Structural basis of glycogen branching enzyme deficiency and pharmacologic rescue by rational peptide design.

Froese DS, Michaeli A, McCorvie TJ, Krojer T, Sasi M, Melaev E, Goldblum A, Zatsepin M, Lossos A, Álvarez R, Escribá PV, Minassian BA, von Delft F, Kakhlon O, Yue WW - Hum. Mol. Genet. (2015)

Oligosaccharide binding to hGBE1. (A) Chemical structures of acarbose (ACR) and (Glc7). (B) Surface representation of hGBE1 (Fig. 1A colouring) showing the bound oligosaccharides. (C) ACR binding cleft at the interface of the helical segment (orange), CBM48 (pink) and catalytic domain (green). Shown in sticks are ACR (yellow carbon atoms) and its contact protein residues (white carbon atoms). Inset, 2Fo-Fc electron density for the modelled ACR. (D) Sequence alignment of the ACR-binding residues of hGBE1 (underlined). Annotated branching enzyme sequences are from human (Uniprot ID Q04446), O. sativa SBE1 (Q01401), D. melanogaster (A1Z992), D. rerio (F8W5I0), M. tuberculosis (P9WN45) and E. coli (P07762). (E) Surface representation of the hGBE1–Glc7 complex to model the two GBE reaction steps. Left panel is overlayed with a decasaccharide ligand (blue and orange stick) and TIM barrel loops (green ribbon) from the B. amyloliquefaciens and B. licheniformis chimeric amylase structure (PDB code 1e3z) to highlight the broader active site cleft in hGBE1 owing to the absence of these amylase loops. Right panel is overlayed with maltotriose (cyan stick) from pig pancreatic α-amylase (PDB code 1ua3), as well as the β4-α4 loop from O. sativa SBE1 (purple) and M. tuberculosis GBE (yellow) structures, which is disordered in hGBE1. Superposition of hGBE1 with structural homologs is illustrated in Supplementary Material, Figure S3. (F) Close-up view of the hGBE1 active site barrel (cyan strands) that harbours the conserved residues (sticks) of the ‘−1’ subsite. Residues constituting the putative catalytic triad are coloured magenta.
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DDV280F2: Oligosaccharide binding to hGBE1. (A) Chemical structures of acarbose (ACR) and (Glc7). (B) Surface representation of hGBE1 (Fig. 1A colouring) showing the bound oligosaccharides. (C) ACR binding cleft at the interface of the helical segment (orange), CBM48 (pink) and catalytic domain (green). Shown in sticks are ACR (yellow carbon atoms) and its contact protein residues (white carbon atoms). Inset, 2Fo-Fc electron density for the modelled ACR. (D) Sequence alignment of the ACR-binding residues of hGBE1 (underlined). Annotated branching enzyme sequences are from human (Uniprot ID Q04446), O. sativa SBE1 (Q01401), D. melanogaster (A1Z992), D. rerio (F8W5I0), M. tuberculosis (P9WN45) and E. coli (P07762). (E) Surface representation of the hGBE1–Glc7 complex to model the two GBE reaction steps. Left panel is overlayed with a decasaccharide ligand (blue and orange stick) and TIM barrel loops (green ribbon) from the B. amyloliquefaciens and B. licheniformis chimeric amylase structure (PDB code 1e3z) to highlight the broader active site cleft in hGBE1 owing to the absence of these amylase loops. Right panel is overlayed with maltotriose (cyan stick) from pig pancreatic α-amylase (PDB code 1ua3), as well as the β4-α4 loop from O. sativa SBE1 (purple) and M. tuberculosis GBE (yellow) structures, which is disordered in hGBE1. Superposition of hGBE1 with structural homologs is illustrated in Supplementary Material, Figure S3. (F) Close-up view of the hGBE1 active site barrel (cyan strands) that harbours the conserved residues (sticks) of the ‘−1’ subsite. Residues constituting the putative catalytic triad are coloured magenta.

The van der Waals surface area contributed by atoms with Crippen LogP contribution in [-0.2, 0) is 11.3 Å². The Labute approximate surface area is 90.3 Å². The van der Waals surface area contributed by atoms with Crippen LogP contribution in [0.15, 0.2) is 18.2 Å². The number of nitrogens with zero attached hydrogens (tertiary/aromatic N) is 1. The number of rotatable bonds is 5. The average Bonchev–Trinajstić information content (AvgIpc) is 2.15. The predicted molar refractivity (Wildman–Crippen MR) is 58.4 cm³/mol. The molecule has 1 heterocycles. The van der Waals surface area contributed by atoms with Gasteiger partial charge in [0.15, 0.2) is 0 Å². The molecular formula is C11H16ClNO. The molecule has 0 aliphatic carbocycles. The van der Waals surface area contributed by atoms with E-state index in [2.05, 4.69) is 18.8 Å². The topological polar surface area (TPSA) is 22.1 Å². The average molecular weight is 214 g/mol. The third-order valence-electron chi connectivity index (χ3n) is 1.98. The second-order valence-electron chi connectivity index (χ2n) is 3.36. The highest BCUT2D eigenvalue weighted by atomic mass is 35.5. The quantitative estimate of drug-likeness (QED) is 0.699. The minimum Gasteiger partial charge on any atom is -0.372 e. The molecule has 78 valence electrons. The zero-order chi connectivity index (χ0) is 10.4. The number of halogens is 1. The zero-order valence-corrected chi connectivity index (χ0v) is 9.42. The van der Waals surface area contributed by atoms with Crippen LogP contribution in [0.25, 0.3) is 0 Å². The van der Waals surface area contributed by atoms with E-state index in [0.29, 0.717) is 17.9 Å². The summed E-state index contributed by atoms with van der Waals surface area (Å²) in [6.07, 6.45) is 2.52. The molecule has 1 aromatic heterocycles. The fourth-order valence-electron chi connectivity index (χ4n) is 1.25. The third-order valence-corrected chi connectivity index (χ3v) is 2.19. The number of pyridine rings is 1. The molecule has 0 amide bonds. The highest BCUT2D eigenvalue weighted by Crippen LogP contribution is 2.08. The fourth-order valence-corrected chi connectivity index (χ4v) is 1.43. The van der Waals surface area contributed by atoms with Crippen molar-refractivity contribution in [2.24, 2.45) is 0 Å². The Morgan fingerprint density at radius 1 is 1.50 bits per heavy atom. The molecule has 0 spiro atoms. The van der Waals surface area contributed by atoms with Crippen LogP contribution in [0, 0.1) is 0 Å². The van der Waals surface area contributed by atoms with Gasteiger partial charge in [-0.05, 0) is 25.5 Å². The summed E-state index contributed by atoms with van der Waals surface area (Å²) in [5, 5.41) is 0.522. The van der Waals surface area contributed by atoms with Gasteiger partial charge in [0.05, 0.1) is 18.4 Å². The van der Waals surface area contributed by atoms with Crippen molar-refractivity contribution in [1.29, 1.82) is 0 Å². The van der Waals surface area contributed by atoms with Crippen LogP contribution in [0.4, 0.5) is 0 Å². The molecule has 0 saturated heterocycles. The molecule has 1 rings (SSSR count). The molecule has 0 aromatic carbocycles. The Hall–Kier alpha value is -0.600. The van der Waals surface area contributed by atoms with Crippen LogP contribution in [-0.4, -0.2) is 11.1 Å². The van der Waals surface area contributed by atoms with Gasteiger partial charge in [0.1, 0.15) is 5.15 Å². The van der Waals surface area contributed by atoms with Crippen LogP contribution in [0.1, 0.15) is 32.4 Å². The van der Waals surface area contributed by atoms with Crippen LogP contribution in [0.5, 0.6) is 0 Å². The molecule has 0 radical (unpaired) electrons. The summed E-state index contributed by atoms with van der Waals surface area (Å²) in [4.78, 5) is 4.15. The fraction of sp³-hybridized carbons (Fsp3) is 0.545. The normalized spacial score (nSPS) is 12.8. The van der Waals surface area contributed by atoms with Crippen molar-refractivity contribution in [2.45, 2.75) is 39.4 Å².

Mentions: To characterize the binding of oligosaccharides to branching enzymes, we co-crystallized hGBE1trunc with acarbose (ACR) or maltoheptaose (Glc7) (Fig. 2A). ACR is a pseudo-tetra-saccharide acting as active site inhibitor for certain GH13 amylases. In the hGBE1-ACR structure, acarbose is bound not at the expected active site but instead at the interface between the CBM48 and the catalytic domains (Fig. 2B). Within this oligosaccharide binding cleft (Fig. 2C), ACR interacts with protein residues from the N-terminal helical segment (Asn62 and Glu63), CBM48 domain (Trp91, Pro93, Tyr119, Gly120 and Lys121) as well as catalytic core (Trp332, Glu333 and Arg336). These interactions, likely to be conserved among species (Fig. 2D), include hydrogen bonds to the sugar hydroxyl groups as well as hydrophobic/aromatic interactions with the pyranose rings. The hGBE1-Glc7 structure reveals similar conformation and binding interactions of maltoheptaose for its first four 1,4-linked glucose units (Fig. 2B). The three following glucose units, however, extend away from the protomer surface and engage in interactions with a neighbouring non-crystallographic symmetry (NCS)-related protomer in the asymmetric unit (Supplementary Material, Fig. S2A). These artifactual interactions mediated by crystal packing are unlikely to be physiologically relevant.Figure 2.

Bottom Line: Expression of recombinant GBE1-p.Y329S resulted in drastically reduced protein yield and solubility compared with wild type, suggesting this disease allele causes protein misfolding and may be amenable to small molecule stabilization.We demonstrate intracellular transport of this peptide, its binding and stabilization of GBE1-p.Y329S, and 2-fold increased mutant enzymatic activity compared with untreated patient cells.Together, our data provide the rationale and starting point for the screening of small molecule chaperones, which could become novel therapies for this disease.

View Article: PubMed Central - PubMed

Affiliation: Structural Genomics Consortium, Nuffield Department of Clinical Medicine, University of Oxford, OX3 7DQ, UK.

No MeSH data available.


Related in: MedlinePlus